One-person lobby group works the system
Personal: 55, urban naturalist
Home: Northwest Portland
Group: Audubon Society of Portland, www.audubonportland.org
Big influences: Environmentalist Brock Evans; William Finley, Portland Audubon's first president.
Favorite quote: 'Endless pressure, endlessly applied.'
Ñ Brock Evans, on effective advocacy
Annual budget: $1.8 million
Notable funders: Meyer Memorial Trust, city of Portland, Metro
Critics say: Might as well work for Metro or the city, he's such an insider
Endless pressure, endlessly applied.'
The mantra that follows each new
e-mail from Mike Houck says it all.
Whether he's addressing the Portland Development Commission or the Japanese Garden Society, writing yet another letter to the editor, leading a bicycle tour along the Willamette River or a kayak trip to Ross Island, Houck's message is consistent: 'In livable cities is the preservation of the wild.'
His style also is consistent Ñ and endless.
For more than 20 years Houck, the urban naturalist for the Audubon Society of Portland, has been tweaking the political process to make Portland greener. As a writer, he is as prolific as a court reporter. He sits on eight separate committees and subcommittees. The book he co-edited, a guide to the Portland area's natural areas called 'Wild in the City,' sold out its first 5,000 copies in three months.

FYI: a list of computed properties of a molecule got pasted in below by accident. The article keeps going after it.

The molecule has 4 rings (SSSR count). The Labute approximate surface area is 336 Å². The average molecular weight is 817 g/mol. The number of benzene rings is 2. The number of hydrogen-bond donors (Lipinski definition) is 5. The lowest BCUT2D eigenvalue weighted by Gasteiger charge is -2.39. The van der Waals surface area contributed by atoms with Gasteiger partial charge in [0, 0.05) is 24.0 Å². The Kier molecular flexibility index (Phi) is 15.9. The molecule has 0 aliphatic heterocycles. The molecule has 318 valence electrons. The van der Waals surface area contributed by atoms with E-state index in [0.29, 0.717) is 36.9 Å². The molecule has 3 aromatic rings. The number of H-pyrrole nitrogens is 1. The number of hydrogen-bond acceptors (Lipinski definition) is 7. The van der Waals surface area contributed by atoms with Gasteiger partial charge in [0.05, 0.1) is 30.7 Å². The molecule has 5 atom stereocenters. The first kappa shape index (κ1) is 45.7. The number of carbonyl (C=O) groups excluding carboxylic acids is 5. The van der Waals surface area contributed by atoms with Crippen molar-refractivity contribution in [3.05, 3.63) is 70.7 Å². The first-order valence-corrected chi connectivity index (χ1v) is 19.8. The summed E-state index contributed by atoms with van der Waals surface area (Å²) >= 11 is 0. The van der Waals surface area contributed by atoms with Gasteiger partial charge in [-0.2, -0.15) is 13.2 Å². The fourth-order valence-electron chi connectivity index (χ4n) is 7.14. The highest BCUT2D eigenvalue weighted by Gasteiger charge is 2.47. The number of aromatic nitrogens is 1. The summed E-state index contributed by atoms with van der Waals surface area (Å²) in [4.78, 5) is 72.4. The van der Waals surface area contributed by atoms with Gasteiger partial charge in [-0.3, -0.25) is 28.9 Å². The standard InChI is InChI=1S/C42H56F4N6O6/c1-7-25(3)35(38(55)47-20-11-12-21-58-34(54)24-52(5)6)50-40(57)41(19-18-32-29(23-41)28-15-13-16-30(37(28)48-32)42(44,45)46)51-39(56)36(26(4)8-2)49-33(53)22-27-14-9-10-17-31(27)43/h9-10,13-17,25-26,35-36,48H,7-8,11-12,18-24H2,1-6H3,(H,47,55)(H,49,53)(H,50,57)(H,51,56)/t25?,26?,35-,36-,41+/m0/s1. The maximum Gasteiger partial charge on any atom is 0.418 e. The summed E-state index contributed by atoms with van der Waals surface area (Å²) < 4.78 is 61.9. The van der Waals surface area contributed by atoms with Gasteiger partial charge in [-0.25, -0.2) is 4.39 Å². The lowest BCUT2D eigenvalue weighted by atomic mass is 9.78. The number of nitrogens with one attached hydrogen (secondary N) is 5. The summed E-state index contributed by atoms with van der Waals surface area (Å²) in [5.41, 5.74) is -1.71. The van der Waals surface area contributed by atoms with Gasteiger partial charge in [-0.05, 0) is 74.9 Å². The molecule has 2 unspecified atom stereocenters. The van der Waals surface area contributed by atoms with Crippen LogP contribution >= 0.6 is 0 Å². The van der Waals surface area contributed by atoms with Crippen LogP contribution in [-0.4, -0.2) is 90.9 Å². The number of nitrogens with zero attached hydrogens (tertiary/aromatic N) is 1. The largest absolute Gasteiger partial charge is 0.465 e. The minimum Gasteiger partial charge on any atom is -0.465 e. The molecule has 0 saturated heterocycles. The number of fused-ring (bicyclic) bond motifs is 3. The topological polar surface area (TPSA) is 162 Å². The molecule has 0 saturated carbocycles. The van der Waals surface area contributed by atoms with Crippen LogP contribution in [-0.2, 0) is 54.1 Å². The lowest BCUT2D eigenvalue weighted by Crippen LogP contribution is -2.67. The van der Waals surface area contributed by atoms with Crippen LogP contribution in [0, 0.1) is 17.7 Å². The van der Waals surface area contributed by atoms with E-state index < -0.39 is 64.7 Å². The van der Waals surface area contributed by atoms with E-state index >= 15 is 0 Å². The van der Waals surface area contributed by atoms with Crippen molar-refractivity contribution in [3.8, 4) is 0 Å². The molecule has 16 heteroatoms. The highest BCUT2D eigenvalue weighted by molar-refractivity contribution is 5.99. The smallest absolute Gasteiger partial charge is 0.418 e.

'He's a one-person environmental lobby,' says city Commissioner Erik Sten.
Indoors, Houck homes in on minute details within unwieldy technical documents. Outdoors, he is more easily distracted, often interrupting himself and others with calls of 'Sapsucker!' 'Pileated!' or 'Hermit thrush!' followed by a whistled rendition of the bird's song.
Few will question Houck's success. But his opponents, such as Bennett Langlotz of the United We Stand foundation, a group opposed to the city's Healthy Streams Initiative, call Houck a mouthpiece for Metro and the city, both of which gave Portland Audubon more than $10,000 last year.
Houck says he's proud of his role in developing government programs such as Metro's Open Space Acquisitions. That effort began in 1989 with a grant to Houck's program from the Meyer Memorial Trust. Six years later voters approved a $138 million bond measure, and that money has since bought more than 7,700 acres of parks and open spaces in and around Portland.
'My goal is to have the region Ñ in reality, not just in theory Ñ integrate the natural and the built environments,' he says. 'That's the bottom line.'